We use the word disciple a lot, but do we know what it really means? What images does that word conjure up?
When you hear the word disciple, do you maybe picture a man with a beard, sandals, and a cloak traveling along a dusty road somewhere, intent on preaching to the masses? Or do you see maybe a college-age person handing out Bibles in some third-world village? Or do you perhaps picture a group of students listening intently to the instruction and guidance of a respected teacher?
When we consider the word disciple, have we stopped to reflect upon the fact that we’re all called to be one?
From 11 to 1.3 billion
In Matthew 28:16-20, sometimes known as “The Great Commission,” we read:
“The eleven disciples went to Galilee, to the mountain to which Jesus had ordered them. When they saw him, they worshiped, but they doubted. Then Jesus approached and said to them, ‘All power in heaven and on earth has been given to me. Go, therefore, and make disciples of all nations, baptizing them in the name of the Father, and of the Son, and of the Holy Spirit, teaching them to observe all that I have commanded you. And behold, I am with you always, until the end of the age.”
What Jesus started with eleven ordinary and mainly uneducated men has continued to thrive to this very day. According to a report from 2016, it is estimated that there are close to 1.3 billion Catholics in the world. That’s quite a large number of disciples!
But how did the original eleven manage to do it? At that point in history, they didn’t have anything written down yet – no instruction manual to follow. In the beginning, the task ahead must have seemed daunting to them. To learn about how the early Church got started, before they were even known as Christians, we need to go back to the Acts of the Apostles.
In the beginning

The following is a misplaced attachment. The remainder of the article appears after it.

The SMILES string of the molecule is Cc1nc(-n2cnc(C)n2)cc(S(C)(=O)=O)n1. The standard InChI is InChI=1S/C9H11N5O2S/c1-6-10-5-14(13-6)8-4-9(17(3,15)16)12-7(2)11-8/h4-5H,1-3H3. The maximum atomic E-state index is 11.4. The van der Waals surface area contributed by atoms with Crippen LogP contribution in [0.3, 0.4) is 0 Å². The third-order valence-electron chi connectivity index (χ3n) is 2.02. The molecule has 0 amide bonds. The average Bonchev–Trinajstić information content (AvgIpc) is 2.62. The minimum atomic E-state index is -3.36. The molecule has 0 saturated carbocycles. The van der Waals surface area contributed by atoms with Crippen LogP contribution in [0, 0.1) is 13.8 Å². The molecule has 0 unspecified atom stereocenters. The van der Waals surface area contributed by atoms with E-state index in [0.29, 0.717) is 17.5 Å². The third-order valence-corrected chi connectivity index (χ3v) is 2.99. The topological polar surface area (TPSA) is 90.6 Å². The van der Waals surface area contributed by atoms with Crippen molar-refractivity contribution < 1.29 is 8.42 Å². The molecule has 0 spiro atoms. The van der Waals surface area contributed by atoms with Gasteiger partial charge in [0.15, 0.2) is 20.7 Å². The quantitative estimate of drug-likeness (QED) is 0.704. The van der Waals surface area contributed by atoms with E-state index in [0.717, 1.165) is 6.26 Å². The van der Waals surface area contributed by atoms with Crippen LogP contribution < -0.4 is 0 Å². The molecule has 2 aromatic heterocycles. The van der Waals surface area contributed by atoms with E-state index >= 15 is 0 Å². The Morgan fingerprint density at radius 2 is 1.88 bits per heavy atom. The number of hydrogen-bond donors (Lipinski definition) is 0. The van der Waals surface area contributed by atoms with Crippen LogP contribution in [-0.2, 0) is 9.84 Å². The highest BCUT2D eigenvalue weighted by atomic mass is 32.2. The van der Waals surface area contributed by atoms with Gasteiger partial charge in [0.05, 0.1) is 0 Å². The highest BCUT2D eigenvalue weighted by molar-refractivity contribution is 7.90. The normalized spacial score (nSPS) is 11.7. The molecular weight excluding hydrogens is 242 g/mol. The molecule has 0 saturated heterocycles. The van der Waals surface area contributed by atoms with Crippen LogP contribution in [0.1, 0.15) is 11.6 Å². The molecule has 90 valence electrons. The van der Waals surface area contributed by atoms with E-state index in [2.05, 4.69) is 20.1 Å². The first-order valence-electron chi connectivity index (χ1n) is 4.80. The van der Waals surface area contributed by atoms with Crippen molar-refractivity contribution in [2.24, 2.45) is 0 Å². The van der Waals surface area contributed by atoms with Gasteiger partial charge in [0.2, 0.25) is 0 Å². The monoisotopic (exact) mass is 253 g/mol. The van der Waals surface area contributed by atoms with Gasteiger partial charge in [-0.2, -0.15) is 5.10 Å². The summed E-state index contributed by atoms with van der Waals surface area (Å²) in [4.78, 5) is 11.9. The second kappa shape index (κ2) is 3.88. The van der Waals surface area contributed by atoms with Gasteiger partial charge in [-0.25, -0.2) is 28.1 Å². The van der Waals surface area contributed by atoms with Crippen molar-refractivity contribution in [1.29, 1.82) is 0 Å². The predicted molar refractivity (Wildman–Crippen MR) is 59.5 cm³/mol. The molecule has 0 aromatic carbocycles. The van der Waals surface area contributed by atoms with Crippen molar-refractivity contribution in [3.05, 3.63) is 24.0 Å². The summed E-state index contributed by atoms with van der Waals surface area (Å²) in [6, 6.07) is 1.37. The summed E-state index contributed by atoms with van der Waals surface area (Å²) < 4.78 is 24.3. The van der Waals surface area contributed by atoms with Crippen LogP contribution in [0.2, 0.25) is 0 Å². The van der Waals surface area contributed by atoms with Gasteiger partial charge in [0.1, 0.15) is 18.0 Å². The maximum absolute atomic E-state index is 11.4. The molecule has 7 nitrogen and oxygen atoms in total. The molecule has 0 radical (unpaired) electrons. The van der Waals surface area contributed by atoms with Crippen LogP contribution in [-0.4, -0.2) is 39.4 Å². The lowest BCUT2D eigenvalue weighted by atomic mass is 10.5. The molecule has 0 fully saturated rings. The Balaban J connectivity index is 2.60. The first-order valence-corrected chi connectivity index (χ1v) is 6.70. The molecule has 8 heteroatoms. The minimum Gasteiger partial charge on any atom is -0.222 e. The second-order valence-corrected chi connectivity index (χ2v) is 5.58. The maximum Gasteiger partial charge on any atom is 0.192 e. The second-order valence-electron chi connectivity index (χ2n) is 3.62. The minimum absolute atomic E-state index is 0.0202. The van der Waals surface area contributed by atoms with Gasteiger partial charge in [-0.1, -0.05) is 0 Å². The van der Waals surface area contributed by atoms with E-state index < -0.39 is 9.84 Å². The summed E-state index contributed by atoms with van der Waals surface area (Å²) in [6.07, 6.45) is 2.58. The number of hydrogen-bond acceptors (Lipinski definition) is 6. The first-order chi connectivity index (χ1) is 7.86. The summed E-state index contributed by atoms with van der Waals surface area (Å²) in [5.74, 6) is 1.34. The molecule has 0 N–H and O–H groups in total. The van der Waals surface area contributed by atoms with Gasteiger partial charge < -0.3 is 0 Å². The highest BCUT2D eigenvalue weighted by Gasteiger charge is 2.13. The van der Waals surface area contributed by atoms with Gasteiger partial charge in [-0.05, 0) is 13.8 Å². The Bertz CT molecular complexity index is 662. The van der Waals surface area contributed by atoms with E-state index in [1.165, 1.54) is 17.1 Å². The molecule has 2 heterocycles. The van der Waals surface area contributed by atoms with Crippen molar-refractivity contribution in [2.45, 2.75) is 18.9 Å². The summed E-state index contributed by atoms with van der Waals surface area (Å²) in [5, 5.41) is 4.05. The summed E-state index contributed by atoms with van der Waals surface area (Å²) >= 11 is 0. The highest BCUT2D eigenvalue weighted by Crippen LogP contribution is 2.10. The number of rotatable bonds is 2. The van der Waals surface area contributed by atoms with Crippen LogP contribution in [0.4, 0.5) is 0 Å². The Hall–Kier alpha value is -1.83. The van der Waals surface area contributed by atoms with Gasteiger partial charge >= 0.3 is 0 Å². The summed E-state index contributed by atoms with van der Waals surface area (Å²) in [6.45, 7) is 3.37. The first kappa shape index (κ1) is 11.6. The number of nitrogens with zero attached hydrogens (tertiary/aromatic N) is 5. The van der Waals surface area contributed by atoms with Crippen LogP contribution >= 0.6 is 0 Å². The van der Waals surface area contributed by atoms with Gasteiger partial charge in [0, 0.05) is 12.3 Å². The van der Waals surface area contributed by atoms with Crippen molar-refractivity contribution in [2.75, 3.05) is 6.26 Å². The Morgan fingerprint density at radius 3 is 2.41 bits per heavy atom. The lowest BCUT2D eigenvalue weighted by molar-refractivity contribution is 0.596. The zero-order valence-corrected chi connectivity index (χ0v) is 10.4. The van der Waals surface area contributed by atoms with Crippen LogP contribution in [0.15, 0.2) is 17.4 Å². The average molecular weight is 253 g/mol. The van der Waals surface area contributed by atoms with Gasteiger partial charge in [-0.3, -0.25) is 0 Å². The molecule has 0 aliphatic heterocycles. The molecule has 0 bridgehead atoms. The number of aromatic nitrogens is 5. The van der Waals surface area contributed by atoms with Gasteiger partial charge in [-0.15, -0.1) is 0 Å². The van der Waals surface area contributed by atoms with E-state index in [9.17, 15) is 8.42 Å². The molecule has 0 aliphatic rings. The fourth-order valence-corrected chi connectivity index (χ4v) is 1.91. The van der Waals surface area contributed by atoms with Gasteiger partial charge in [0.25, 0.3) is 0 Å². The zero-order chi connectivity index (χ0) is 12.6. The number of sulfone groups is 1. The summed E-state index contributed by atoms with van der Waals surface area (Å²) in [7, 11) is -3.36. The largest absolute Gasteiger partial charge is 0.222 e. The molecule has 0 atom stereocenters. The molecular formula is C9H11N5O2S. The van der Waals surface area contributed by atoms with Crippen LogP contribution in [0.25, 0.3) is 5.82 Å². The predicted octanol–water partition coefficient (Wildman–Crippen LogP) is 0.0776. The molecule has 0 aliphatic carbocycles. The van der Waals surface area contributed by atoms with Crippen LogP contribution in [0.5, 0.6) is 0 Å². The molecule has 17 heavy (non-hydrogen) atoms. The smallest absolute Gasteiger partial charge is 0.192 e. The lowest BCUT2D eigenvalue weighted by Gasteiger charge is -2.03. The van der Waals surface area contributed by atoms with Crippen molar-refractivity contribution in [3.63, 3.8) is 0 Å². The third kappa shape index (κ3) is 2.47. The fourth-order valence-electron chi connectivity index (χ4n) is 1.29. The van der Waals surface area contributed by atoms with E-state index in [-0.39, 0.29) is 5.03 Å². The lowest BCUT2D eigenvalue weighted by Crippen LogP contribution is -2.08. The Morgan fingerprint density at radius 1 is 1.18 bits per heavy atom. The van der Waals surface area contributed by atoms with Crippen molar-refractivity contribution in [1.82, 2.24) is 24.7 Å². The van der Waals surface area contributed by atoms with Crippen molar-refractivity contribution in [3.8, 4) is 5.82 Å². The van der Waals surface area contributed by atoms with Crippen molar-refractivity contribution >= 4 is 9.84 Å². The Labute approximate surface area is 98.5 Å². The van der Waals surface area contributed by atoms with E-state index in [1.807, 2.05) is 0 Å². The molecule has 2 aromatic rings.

In Acts 2:42-47, we read:
“They devoted themselves to the teaching of the apostles and to the communal life, to the breaking of the bread and to the prayers. Awe came upon everyone, and many wonders and signs were done through the apostles. All who believed were together and had all things in common; they would sell their property and possessions and divide them among all according to each one’s need. Every day they devoted themselves to meeting together in the temple area and to breaking bread in their homes. They ate meals with exultation and sincerity of heart, praising God and enjoying favor with all the people. And every day the Lord added to their number those who were being saved.”
We need to keep in mind that this was after the apostles had already received the Holy Spirit on Pentecost. Following that momentous event, they began to fervently preach the Good News, adding to the “about three thousand” converts on Pentecost.
The Church continued to grow, as we know from Acts, and more disciples were added. Acts 9:31 tells us “The church throughout all Judea, Galilee, and Samaria was at peace. It was being built up and walked in the fear of the Lord, and with the consolation of the holy Spirit it grew in numbers.”
But then the persecutions started. Many disciples of Christ were imprisoned, beaten, and killed for their belief in Christ. Of the original Apostles, John was the only one to not die a martyr’s death.